‘What Is A Pig?’ is printed above a grotesque image of a pig hobbling on a crutch with tears streaming down its snout, torn clothes, bandaged limbs and mosquitoes buzzing around its wounds. The answer to the question is written below: ‘A low natured beast that has no regard for law, justice, or the rights of people; a creature that bites the hand that feeds it; a foul, depraved traducer, usually found masquerading as the victim of an unprovoked attack.’
Battle Fatigue is one of hundreds of drawings created during the US civil-rights struggle of the late-1960s and ’70s by the graphic designer Emory Douglas in his role as Revolutionary Artist and, later, Minister of Culture of the Black Panther Party. Depicting the courage of the victims of civil rights abuses and the authorities’ brutality against them, Douglas’s images were published in The Black Panther newspaper and on fly posters pasted around the party’s base in Oakland, California. His distinctive graphic style, combining bold contours and colours in unflinchingly vicious or poignant images, created an instantly recognizable visual identity for the movement. Battle Fatigue, which he drew in December 1967, also popularized a word that became synonymous worldwide with repressive policing: ‘Pig’.
Gifted though he was, Douglas discovered design by chance, after being arrested in his teens and sentenced to 15 months at a Youth Training School in Ontario, California. He was assigned to work in the print shop, which gave him a crash course in typography, layout and illustration. Once released, he studied graphic design at San Francisco City College, which was at the heart of the student-protest movement in the late 1960s. Flinging himself into activism, Douglas joined the newly formed Black Panther Party in 1967 and offered to help out by designing the launch issue of its official newspaper. He worked on The Black Panther until it closed in 1980.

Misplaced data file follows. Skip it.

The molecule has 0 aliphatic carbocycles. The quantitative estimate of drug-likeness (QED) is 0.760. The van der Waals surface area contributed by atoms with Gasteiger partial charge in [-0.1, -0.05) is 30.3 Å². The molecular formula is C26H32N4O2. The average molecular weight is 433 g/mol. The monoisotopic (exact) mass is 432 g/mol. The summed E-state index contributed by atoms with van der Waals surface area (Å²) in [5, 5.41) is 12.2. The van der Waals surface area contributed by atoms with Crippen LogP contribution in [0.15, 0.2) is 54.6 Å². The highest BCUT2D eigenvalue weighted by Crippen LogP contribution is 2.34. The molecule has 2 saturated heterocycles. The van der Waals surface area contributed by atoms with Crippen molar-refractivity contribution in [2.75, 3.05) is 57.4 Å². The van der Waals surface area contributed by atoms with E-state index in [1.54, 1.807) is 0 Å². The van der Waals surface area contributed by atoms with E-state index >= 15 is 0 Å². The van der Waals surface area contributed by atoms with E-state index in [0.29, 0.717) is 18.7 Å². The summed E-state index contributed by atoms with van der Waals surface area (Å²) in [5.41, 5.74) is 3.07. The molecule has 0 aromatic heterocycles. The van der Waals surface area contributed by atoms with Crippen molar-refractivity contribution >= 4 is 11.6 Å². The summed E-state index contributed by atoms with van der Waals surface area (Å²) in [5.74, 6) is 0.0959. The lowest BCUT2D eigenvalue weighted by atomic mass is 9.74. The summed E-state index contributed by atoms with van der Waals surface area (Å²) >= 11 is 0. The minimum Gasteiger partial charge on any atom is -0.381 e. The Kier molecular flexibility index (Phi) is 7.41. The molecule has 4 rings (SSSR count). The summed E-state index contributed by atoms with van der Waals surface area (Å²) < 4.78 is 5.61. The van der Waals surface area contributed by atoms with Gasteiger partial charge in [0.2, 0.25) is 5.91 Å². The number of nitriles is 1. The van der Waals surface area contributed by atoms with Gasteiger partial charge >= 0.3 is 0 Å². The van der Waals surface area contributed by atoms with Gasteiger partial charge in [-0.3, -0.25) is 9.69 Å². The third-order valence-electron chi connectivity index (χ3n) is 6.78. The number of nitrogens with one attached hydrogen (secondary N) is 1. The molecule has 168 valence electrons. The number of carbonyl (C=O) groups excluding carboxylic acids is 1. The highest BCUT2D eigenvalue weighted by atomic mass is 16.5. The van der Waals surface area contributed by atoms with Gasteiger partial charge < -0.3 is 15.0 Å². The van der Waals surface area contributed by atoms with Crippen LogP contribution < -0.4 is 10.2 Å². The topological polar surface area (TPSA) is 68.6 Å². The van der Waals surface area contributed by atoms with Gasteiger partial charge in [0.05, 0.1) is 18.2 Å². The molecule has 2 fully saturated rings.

Douglas, now 73, is not quite as well known as might be expected of so talented and prolific a designer, especially one with an engagingly picaresque life story. Yet, he has not been forgotten: there have been two recent retrospectives of his work at Los Angeles’s Museum of Contemporary Art in 2007 and New York’s New Museum in 2009. Both shows helped to establish his graphics for the Black Panthers not only as important elements of the party’s ‘radical chic’ visual identity, but as models of smart political branding. Douglas’s work will also be a focus of the inaugural exhibitions at the National Museum of African American History and Culture (NMAAHC) when it opens in Washington DC in September.
Even so, Douglas cuts a singular figure among the elite group of designers who have been deemed worthy of museum attention in the US and elsewhere in the West, for the deeply dispiriting reason that he is black. Design has long been accused of being a ‘man’s world’, but ‘white man’s world’ would be more accurate, because that is what has been portrayed in most books, exhibitions and other orthodox accounts of design history.